Hundreds of mourners gathered at the Mar Girgis church in Tanta, Egypt, on Easter Sunday, one week after twin bombings claimed the lives of 45 people and sent the country into a state of emergency.
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Today, churchgoers waited in long lines to enter Mar Girgis, which still had substantial signs of damage, a Reuters video showed.
Outside of the church, people bowed their heads and prayed in front of wreaths and crosses that were laid out to commemorate the dead.
Last week's second bombing occurred several hours after the first, at Saint Mark's Cathedral in the coastal city of Alexandria.
ISIS has claimed responsibility for both Palm Sunday blasts, which also left scores injured.
Last week, members of Egypt's Christian minority expressed anguish and despair in interviews with ABC News.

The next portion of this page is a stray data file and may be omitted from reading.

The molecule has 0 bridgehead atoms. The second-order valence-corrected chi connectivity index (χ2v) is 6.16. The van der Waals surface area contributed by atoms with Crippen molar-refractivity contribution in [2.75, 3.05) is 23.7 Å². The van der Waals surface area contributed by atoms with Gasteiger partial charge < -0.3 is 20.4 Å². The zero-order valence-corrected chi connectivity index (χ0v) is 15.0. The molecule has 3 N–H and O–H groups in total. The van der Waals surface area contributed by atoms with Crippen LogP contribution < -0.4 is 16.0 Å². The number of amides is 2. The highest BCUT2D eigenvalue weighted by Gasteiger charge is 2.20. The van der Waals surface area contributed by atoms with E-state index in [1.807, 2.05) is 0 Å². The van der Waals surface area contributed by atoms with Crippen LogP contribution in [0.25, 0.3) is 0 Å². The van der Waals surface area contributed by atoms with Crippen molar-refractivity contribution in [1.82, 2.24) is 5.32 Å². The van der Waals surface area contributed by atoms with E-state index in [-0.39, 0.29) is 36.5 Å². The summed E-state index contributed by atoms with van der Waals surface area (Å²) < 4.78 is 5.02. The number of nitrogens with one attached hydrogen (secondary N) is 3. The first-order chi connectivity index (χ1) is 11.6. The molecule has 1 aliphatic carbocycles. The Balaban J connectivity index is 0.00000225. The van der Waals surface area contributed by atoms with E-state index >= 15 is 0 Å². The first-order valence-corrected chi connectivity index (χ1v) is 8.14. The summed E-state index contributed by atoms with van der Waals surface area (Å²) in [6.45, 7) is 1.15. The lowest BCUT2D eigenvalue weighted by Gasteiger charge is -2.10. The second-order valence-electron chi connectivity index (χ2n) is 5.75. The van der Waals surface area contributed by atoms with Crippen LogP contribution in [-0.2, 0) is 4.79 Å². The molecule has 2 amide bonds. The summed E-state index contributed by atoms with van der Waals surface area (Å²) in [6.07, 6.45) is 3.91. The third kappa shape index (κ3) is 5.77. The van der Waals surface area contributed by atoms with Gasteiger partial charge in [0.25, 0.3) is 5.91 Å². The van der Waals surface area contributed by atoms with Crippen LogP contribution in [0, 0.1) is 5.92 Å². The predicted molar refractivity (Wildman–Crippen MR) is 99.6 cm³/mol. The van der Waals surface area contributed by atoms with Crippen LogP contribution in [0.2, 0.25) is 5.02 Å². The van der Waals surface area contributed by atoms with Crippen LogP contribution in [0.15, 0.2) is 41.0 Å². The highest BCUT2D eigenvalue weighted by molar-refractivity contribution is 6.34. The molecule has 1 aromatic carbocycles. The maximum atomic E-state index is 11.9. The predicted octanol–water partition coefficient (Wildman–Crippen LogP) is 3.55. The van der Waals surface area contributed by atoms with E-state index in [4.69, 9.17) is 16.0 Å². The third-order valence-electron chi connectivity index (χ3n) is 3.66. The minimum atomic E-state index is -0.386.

Egypt's Christian minority makes up roughly 10 percent of the country's population, according to a recent estimate by the CIA.
"With every attack, I feel like I'm less of an Egyptian," Nancy Emad, a 26-year-old case worker with an international nongovernmental organization who heard the news of the church bombings on her way to Mass in Cairo last week, said last Sunday.
However, she vowed that the bombings would not make her leave the country.
"I can leave for better economic opportunities, but not because my safety or my spirituality is not guaranteed because I will pray whenever I want and wherever I want," she said. "No one gets to decide [that] for me."